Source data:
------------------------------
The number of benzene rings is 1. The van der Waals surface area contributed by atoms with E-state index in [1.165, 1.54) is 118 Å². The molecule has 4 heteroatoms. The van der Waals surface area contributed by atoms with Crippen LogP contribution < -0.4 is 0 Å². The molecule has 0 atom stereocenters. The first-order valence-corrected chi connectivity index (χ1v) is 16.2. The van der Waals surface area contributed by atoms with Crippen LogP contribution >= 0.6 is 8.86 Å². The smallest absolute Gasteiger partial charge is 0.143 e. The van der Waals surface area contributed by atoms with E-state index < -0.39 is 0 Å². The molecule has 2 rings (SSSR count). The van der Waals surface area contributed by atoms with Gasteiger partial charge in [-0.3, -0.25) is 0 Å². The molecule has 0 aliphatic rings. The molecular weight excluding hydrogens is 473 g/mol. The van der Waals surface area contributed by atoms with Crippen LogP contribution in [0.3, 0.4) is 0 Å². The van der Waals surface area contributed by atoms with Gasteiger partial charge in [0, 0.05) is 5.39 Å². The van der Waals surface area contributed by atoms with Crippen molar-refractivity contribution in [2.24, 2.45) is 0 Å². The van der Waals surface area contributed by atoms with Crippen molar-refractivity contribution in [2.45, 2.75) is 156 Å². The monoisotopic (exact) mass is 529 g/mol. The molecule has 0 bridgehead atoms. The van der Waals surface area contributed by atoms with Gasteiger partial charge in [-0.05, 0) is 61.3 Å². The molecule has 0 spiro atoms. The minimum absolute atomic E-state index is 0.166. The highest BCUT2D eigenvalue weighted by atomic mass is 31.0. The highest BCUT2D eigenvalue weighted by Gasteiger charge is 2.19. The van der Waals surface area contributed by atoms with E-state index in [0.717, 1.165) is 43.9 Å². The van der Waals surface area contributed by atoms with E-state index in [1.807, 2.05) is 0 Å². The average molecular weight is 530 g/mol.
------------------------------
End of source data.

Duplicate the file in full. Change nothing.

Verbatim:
The number of benzene rings is 1. The van der Waals surface area contributed by atoms with E-state index in [1.165, 1.54) is 118 Å². The molecule has 4 heteroatoms. The van der Waals surface area contributed by atoms with Crippen LogP contribution < -0.4 is 0 Å². The molecule has 0 atom stereocenters. The first-order valence-corrected chi connectivity index (χ1v) is 16.2. The van der Waals surface area contributed by atoms with Crippen LogP contribution >= 0.6 is 8.86 Å². The smallest absolute Gasteiger partial charge is 0.143 e. The van der Waals surface area contributed by atoms with E-state index < -0.39 is 0 Å². The molecule has 2 rings (SSSR count). The van der Waals surface area contributed by atoms with Gasteiger partial charge in [-0.3, -0.25) is 0 Å². The molecule has 0 aliphatic rings. The molecular weight excluding hydrogens is 473 g/mol. The van der Waals surface area contributed by atoms with Crippen LogP contribution in [0.3, 0.4) is 0 Å². The van der Waals surface area contributed by atoms with Gasteiger partial charge in [0, 0.05) is 5.39 Å². The van der Waals surface area contributed by atoms with Crippen molar-refractivity contribution in [2.24, 2.45) is 0 Å². The van der Waals surface area contributed by atoms with Crippen molar-refractivity contribution in [2.45, 2.75) is 156 Å². The monoisotopic (exact) mass is 529 g/mol. The molecule has 0 bridgehead atoms. The van der Waals surface area contributed by atoms with Gasteiger partial charge in [-0.05, 0) is 61.3 Å². The molecule has 0 spiro atoms. The minimum absolute atomic E-state index is 0.166. The highest BCUT2D eigenvalue weighted by atomic mass is 31.0. The highest BCUT2D eigenvalue weighted by Gasteiger charge is 2.19. The van der Waals surface area contributed by atoms with E-state index in [0.717, 1.165) is 43.9 Å². The van der Waals surface area contributed by atoms with E-state index in [1.807, 2.05) is 0 Å². The average molecular weight is 530 g/mol.